A recent report by Ropes & Gray Health Care and Privacy & Cybersecurity practice highlighted the legal issues raised by online tracking technologies on appointment scheduling pages.
Beginning with a class action brought against Mass General Brigham and Dana-Farber in 2019, patients alleged that hospitals’ used third-party tracking technology without consent on appointment scheduling pages. Following the Mass General and Dana Farber settlement in early 2022 for $18.4 million, The Markup published an article stating that of the top 100 Newsweek-ranked U.S. hospitals, 33 had installed the Meta Pixel on appointment scheduling pages, and six had installed the Meta Pixel on patient portals, potentially violating patient privacy. The article reported in detail how the Facebook “Meta Pixel” used in conjunction with Appointment Scheduling collected sensitive health data including patient name, appointment type, date/time, doctor’s name and more.
Since the Markup article was published, class action lawsuits have been filed against hospitals and health systems including Dignity Health/UC San Francisco, MedStar, Northwestern Memorial Hospital, Rush System for Health, UPMC, and Advocate Aurora Health. Both Google and Meta, were named as co-defendants or entities involved in unlawful tracking, with the majority of the online tracking done using Meta, parent company of Facebook. The lawsuits claim that online tracking was installed on hospital scheduling pages and patient portals, resulting in the transmission of sensitive patient information to third-party vendors without patient consent.
In the six months following the release of the Markup article, the United States Department of Health and Human Services Office for Civil Rights (“OCR”) did not issue guidance as to the implications of tracking technology for entities subject to HIPAA. On December 1, 2022, OCR broke its silence and issued a bulletin titled “Use of Online Tracking Technologies by HIPAA Covered Entities and Business Associates,” which sets forth broad-reaching guidance for HIPAA covered entities and their business associates.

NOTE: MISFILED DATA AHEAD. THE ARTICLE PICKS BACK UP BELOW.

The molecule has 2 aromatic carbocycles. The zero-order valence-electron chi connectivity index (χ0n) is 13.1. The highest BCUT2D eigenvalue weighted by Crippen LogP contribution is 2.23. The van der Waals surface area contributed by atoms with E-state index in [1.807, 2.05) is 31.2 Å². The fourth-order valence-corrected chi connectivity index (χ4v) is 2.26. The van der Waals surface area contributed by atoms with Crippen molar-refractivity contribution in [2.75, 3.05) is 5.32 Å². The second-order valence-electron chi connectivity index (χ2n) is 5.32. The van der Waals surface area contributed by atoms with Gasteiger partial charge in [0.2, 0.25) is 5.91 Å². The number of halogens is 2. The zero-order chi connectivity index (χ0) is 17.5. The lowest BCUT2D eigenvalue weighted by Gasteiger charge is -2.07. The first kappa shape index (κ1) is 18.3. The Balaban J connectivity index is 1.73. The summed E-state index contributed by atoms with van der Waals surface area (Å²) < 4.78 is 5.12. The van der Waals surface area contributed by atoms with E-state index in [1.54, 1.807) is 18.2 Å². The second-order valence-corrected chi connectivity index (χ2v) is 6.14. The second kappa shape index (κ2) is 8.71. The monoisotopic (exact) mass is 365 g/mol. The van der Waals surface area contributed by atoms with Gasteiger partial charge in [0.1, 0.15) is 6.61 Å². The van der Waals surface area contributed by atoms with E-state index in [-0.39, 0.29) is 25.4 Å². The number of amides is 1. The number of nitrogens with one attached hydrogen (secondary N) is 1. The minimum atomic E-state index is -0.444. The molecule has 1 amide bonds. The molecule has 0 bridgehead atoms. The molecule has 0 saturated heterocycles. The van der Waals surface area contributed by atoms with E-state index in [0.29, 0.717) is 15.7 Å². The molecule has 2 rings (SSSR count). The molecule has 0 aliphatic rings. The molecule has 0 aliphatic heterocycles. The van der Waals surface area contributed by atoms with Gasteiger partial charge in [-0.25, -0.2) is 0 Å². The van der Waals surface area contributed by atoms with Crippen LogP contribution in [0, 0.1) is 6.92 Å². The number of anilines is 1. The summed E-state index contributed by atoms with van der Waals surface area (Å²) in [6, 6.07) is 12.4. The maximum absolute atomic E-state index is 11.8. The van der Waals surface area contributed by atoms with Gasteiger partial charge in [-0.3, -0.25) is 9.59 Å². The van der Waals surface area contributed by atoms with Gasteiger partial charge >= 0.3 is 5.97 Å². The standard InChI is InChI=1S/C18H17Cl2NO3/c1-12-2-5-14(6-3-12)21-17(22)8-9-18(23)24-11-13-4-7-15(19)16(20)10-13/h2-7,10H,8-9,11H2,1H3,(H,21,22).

The TASBIA™ Bottom Line
In the aftermath of the sloppy use of tracking technology, governmental agencies have taken notice and begun to issue guidance.
OCR has identified three ways in which online tracking technologies may be used by regulated entities: (1) user-authenticated webpages that require a user login (for example, a patient portal); (2) unauthenticated webpages that do not require a user login (for example, a health system home page); and (3) mobile applications (“apps”).
To learn more about the legal issues raised, and the OCR response to breaches involving protected health information (“PHI”) stemming from use of online tracking technologies, see the article Use of Tracking Technology- Walking the Regulatory Line? by Ropes & Gray.
For additional information on the original breach, see:
- Facebook Is Receiving Sensitive Medical Information from Hospital Websites (The Markup, Jun 16, 2022)
- Hospital websites are sending medical information to Facebook (The Verge, Jun 16, 2022)
- How We Built a Meta Pixel Inspector (The Markup, Apr 28, 2022)